The Keelings controversy about has brought public attention to how EU and related member state legislation allows agencies – and those who contract migrant workers from them – to avoid domestic minimum wage and other requirements.

As everyone knows, the current furore began when a photo published was which showed some of the 189 migrant workers from Bulgaria walking through Dublin airport which prompted days of commentary not just about social distancing but also why Keelings were flying workers into the country in the middle of a pandemic and a massive uptick in unemployment.

The answer of course, is that Keelings and other companies fly in workers from Eastern Europe because they can pay them less than what they would need to pay Irish workers, a situation that was compounded by rulings made by the European Court of Justice around the time of the Lisbon Treaty.  A video released last week showed a former Keelings worker from Bulgaria claiming that he earned €1,200 a month for fruit-picking, but that an agency fee of €500 was taken from his Irish earnings, while Keelings also charged €95 per week for shared accommodation.

Eurostat says the Irish minimum wage is €1,656 per month (€1,613 in 2018) so, if the claims are correct, companies like Keelings could clearly benefit from being able to undercut Irish workers.

A key ruling in all this is the 2007 Laval judgment in the European Court of Justice. Swedish trade unionists, who claimed the right to represent agency workers, took legal action claiming that a construction company Laval, who had won a public tender to renovate a school in Sweden were employing workers from abroad who earned 40% less than their Swedish equivalent. The EU Court ruled against the unions saying their demands were a hindrance to the free movement of services.

In effect, and despite EU and national commitments to ensuring equal protections and remuneration, the prerogatives of “freedom of movement of labour” enables businesses to override minimum wage requirements for agency employed migrant workers.

According to Prof Stefano Giubboni, “European action is increasingly based on “governance mechanisms” defined outside the perimeter of the classic Community method and even of EU law.” (European Labour Law Journal, Vol. 6 (2015), no. 1)  In other words it is the needs of capital that define the criteria for the application of minimum wage and other legislation.

Hence the ability of agencies to supply workers to Irish companies who do not receive the Irish minimum wage, but a wage contracted in their country of origin with the contracting agency.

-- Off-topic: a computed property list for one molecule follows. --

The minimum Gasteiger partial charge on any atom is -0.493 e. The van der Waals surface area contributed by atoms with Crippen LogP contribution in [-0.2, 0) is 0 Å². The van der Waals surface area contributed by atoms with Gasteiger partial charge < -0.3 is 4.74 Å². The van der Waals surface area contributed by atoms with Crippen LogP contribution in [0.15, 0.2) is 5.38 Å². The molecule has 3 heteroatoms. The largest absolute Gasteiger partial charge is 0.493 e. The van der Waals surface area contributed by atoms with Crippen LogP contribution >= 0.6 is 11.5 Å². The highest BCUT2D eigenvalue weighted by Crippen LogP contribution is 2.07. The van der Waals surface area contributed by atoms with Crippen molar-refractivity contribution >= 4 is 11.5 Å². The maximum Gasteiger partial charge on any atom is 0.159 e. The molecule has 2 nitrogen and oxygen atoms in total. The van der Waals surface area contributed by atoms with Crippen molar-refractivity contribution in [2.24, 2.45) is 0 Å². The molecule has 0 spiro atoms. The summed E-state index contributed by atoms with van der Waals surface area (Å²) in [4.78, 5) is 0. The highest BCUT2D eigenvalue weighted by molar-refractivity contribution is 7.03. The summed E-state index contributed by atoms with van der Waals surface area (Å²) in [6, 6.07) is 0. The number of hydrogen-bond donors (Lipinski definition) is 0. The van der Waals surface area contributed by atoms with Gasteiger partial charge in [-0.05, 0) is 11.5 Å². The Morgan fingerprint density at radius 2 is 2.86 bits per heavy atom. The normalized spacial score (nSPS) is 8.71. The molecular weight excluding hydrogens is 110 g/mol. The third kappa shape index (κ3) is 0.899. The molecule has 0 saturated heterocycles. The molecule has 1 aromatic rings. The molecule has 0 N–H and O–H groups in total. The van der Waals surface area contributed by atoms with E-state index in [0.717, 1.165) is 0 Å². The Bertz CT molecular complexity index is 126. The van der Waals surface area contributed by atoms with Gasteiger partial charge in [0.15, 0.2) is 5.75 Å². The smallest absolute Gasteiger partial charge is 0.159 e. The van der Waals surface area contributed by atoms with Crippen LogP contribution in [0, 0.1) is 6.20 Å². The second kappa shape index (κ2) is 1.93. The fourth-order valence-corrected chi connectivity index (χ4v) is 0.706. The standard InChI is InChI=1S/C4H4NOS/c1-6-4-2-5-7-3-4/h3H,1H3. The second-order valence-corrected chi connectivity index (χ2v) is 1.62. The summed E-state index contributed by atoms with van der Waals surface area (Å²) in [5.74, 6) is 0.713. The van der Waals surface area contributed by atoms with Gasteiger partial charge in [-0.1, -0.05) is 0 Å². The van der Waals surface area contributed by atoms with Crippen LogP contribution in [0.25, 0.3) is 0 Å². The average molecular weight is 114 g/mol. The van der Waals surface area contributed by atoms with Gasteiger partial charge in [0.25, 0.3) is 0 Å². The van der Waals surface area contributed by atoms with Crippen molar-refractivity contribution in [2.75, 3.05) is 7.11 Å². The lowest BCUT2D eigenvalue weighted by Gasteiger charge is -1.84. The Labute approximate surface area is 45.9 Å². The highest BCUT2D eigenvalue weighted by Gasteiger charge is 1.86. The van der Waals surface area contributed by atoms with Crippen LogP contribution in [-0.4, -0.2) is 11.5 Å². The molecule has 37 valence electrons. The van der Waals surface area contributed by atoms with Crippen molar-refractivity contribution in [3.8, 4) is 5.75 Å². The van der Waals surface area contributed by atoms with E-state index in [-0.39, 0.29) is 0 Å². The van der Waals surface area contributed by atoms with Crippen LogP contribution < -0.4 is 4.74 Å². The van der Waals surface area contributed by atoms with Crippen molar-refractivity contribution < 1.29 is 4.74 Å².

The strengthening of Irish minimum wage legislation was intended, although this was never stated explicitly, to restrain the headlong race to the bottom that took place in many sectors after 2004 with the accession of eastern and central European states, when tens of thousands of whose citizens came to the country.

Downward pressure on wages and conditions as a result of immigration was already a problem and in 2002 the ESRI implicitly recognised that as a factor in 38% of workers in the hospitality sector being paid under the then 6 Euro per hour minimum wage (ESRI, 2005.)

Theoretically, EU Directive 2008/104/EC which came into effect in December 2011 guarantees equal treatment including remuneration for agency workers. The Protection of Employees (Temporary Agency Work) Act 2012 transposes that to Irish domestic legislation. Except it clearly does not – as the Keelings and other examples prove.

In any event, the Act is replete with exceptions. Agency workers with a “permanent” agency contract are not entitled to the minimum wage here.

Where the agency pays the contracted workers, as in the Keelings case, then the agency – rather than the Irish contractor – is considered to be the employer.

Part-time agency workers are excluded from the legislation.

The Protection of Employees (Fixed Term Work) Act 2003 does not apply to agency workers placed by the agency with another organisation. That is the legal status of the agency workers in Keelings.

What is clear is that states like Ireland and its workers cannot rely on the EU and its domestic representatives to properly protect the interests of the citizens.

As we face into a predicted massive economic crisis attendant on the ending of the pandemic, there is the potential for further assaults on national sovereignty and the rights of the citizens in what are supposed to be sovereign independent states which have ceded limited powers to a central power around the European Commission.

The battle for the right of workers to decent wage still lies ahead of us, it seems.